“Aren’t Groomed Trails Free?”

Grooming is more complicated and expensive than most people think.

There are at least three unfortunate stereotypes that are really important to the cross country ski world:

“If you can walk, you can cross country ski”

“Oh, it looks like so much work!”

“It’s free, right?” Meaning: Well, I heard it was free, so I expect it to be free.

Okay, a lot of cross country skiers and not-yet-skiers take all three for gospel, but here is an xc ski area operator’s view of these stereotypical views:

First, if you can walk, you can ski. But “it takes time – and at least one lesson – to really improve, glide, and enjoy skiing more.”

Second, it’s a lot of work. “Well, it’s a lot of work if you ski a marathon, but what most people do is ski at their own pace for a couple of hours and still have tremendous fun and get some exercise and fitness while they’re doing it.” New cross country ski equipment performs better (glide easier, get better grip on uphills, and have better overall control) and allow skiers to be more efficient and save their energy.

Third, it’s free right? A response to the trail fee question is that there’s no free lunch. This answer is more complex than the others because there are a lot of groomed trails maintained by clubs, communities, states, provinces, federal agencies, etc. where there’s no formal fee. Also, skiers have the option of breaking their own trails.

Appreciating Trail Grooming

Grooming is something that’s not only misunderstood by the public but also sometimes goes unrecognized. Lo! Pristine tracks and corduroy appear in the morning because grooming occurs mostly at night. What you didn’t see happen, you may not appreciate.

First, grooming has huge value, makes skiing—and especially learning— easier than breaking your own path. Grooming is expensive, and running an over-snow vehicle is just the most visible part of the cost. Even “no-fee” groomed trails aren’t free. They cost someone time and money.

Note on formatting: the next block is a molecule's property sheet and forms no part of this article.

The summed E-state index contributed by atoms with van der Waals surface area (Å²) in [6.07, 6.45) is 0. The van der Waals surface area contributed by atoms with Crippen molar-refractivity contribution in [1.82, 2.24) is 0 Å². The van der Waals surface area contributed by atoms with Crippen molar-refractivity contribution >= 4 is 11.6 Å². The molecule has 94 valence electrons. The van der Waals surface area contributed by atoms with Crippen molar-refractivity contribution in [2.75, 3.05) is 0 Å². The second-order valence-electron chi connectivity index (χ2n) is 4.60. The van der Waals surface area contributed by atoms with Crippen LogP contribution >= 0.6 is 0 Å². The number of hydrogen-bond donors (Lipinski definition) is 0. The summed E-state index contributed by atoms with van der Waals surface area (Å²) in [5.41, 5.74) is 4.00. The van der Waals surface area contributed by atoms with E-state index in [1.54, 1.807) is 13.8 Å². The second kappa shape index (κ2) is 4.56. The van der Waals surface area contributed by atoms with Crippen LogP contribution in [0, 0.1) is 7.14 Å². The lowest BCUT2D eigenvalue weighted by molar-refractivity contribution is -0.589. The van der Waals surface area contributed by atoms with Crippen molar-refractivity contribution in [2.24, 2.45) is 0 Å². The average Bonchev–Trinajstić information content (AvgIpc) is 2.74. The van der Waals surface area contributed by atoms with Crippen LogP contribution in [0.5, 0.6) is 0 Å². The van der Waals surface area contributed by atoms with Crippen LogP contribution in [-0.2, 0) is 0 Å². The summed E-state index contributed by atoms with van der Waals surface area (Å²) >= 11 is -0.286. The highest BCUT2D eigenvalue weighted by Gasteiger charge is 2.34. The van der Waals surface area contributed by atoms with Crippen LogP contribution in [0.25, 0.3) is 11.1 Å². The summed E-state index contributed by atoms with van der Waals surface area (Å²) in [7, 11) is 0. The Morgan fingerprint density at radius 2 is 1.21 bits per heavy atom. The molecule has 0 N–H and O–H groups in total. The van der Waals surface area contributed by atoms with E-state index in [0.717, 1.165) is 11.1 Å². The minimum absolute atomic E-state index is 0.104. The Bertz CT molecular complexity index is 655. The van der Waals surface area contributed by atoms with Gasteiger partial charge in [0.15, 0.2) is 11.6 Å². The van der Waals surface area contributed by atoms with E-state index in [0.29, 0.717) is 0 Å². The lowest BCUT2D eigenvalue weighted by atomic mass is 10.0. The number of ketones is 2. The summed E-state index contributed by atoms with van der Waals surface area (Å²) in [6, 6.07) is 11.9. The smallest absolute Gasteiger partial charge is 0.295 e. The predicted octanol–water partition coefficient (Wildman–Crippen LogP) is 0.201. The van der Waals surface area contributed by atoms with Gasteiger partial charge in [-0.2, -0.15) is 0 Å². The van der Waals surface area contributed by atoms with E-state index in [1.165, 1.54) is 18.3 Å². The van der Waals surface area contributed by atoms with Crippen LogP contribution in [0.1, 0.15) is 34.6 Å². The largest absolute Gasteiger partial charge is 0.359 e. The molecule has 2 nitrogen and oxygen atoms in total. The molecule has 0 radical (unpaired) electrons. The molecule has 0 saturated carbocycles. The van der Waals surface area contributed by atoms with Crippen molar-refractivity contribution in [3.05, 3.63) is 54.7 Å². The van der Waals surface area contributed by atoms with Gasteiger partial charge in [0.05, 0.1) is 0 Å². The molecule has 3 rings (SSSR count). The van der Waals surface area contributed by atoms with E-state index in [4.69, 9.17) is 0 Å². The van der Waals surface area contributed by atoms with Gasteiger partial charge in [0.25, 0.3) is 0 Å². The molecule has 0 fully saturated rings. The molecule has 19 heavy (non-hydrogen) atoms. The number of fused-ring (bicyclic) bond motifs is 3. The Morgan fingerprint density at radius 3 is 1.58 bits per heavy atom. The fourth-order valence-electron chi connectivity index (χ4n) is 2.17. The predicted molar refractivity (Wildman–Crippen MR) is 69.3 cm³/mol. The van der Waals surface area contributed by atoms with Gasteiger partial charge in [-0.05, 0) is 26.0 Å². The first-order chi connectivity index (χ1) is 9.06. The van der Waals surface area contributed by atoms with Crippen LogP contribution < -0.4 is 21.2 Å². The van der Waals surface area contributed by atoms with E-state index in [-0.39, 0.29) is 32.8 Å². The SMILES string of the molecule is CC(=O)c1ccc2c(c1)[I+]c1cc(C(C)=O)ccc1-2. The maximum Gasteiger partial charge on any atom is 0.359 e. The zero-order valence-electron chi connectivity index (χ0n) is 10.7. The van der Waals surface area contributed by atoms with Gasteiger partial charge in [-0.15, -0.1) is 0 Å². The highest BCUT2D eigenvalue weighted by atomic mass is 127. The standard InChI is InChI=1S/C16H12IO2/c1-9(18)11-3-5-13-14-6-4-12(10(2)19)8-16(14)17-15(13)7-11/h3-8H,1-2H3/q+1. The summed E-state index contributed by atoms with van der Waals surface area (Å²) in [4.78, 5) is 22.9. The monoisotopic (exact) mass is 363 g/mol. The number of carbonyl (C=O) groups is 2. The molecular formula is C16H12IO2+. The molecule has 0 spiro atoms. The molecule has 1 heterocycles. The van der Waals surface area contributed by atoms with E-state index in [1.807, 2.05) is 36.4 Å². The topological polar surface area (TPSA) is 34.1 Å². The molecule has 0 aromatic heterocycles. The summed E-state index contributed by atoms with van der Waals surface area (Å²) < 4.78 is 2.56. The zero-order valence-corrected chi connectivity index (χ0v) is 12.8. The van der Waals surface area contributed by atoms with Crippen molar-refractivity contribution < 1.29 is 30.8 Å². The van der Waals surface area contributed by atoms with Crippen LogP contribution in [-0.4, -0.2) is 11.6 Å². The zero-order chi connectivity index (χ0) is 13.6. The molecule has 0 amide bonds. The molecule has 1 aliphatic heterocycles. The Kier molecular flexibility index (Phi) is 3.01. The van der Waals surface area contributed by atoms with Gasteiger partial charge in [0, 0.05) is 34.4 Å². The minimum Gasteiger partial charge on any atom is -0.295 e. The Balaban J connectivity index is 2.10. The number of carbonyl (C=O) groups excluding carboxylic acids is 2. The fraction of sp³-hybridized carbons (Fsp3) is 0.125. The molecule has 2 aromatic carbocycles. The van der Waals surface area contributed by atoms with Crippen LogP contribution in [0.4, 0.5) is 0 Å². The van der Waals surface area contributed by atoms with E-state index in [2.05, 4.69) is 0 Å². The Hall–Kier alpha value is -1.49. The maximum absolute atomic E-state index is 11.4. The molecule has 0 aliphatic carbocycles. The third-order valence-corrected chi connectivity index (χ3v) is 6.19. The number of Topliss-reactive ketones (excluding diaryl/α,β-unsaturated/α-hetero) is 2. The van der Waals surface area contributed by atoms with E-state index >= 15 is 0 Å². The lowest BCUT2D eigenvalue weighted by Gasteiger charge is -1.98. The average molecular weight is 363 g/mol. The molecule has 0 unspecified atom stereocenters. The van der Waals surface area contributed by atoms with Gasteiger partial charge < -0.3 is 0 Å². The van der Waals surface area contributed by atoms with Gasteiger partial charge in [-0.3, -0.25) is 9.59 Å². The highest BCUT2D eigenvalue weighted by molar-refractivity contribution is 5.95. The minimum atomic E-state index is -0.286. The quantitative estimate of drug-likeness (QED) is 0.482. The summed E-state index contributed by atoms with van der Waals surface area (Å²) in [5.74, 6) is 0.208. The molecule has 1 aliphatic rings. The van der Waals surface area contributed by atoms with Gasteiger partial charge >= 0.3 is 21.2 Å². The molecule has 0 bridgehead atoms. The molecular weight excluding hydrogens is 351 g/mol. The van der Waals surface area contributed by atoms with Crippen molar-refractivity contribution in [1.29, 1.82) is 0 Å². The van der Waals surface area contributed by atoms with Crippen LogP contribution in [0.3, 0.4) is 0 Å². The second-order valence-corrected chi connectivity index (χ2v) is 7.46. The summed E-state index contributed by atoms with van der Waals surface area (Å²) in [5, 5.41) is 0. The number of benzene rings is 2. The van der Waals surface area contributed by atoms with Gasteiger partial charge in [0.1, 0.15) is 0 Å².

Groomed trails typically aren’t just old logging roads through the woods and usually don’t just follow golf course cart paths. Area operators can tell you that it can be expensive to develop the best routes, create trails, and keep them in great shape for the public to enjoy. Selecting the best paths at golf courses without damaging grass isn’t simple either. More than 230 golf courses in North America now have machine-groomed trails.

The cost of trail grooming includes machinery (purchase, maintenance, fuel, storage, payroll, depreciation, replacement), land use fees (purchase, lease, taxes), signage and marking, insurance, parking lot construction and snow clearance, perhaps warming huts or yurts, ski patrol, lighting, snowmaking , etc. Ah yes, and there’s the cost of creating some trails.

Methow Trails Example

According MethowValleyNews.com, grooming at Washington’s Methow Trails—cited as the largest XC ski area in North America—is estimated to cost $6,400 for an average night of work. Think about clearing trails, trimming trees to make a wider canopy to allow snow to land, minimize debris on the trails, and to help skiers to avoid branches, angling the surface to complement the sunshine or avoid the wind and so on. Maintaining trails covered in wet snow is very different from dry snow. Icy conditions present a completely different challenge of grinding the surface and setting tracks.

It takes about a gallon of diesel fuel to groom one mile of trail according to Methow Trails. The snowcat blade allows a skilled operator to harvest snow moving it around so it covers the trail where needed. The operators could also use a bucket on the snowcat to collect snow and deposit it to uncovered spots.

Trail groomers can be responsible for maximizing every inch of snow, provide more consistent conditions and deliver more skiable days. As you can see, it’s not a simple task. But it’s one that is often unrecognized and under appreciated.

So hats off to the trail groomer and their cross country ski trails.It’s certainly worth the cost of the trail pass!

Beautifully groomed trails make the xc experience accessible and easy for all, especially beginners.


  1. This is a GREAT article.

  2. Thanks for photos – top: Maplelag Resort, MN and bottom: Methow Trails, WA

  3. Suzanne Welch says:

    Good article. I’d add a point to the section on its hard. I coached and gave lessons for years, many of those who are struggling are on skis that are too big or too stiff for them to handle. Also, old equipment, especially 3-pin bindings, which are still out there, cause skiers to feel like they have no control and again lead to difficult experiences.

  4. Really good article. A major retailer set XC back years when they advertised, “You can do it in your own back yard.” Folks tried it and most of the skis they sold wound up stored forever in a garage. This was in the 70’s and that retailed now runs clinics for newcomers on groomed trails because that’s how you have fun.
    Dave Irons

  5. Kelli Majiros says:

    I sure miss my local xc ski area in the Laurel Mountains of SW PA! Now that I live in the Poconos I can’t find anything like it! I wish more resorts had xc skiing onsite.

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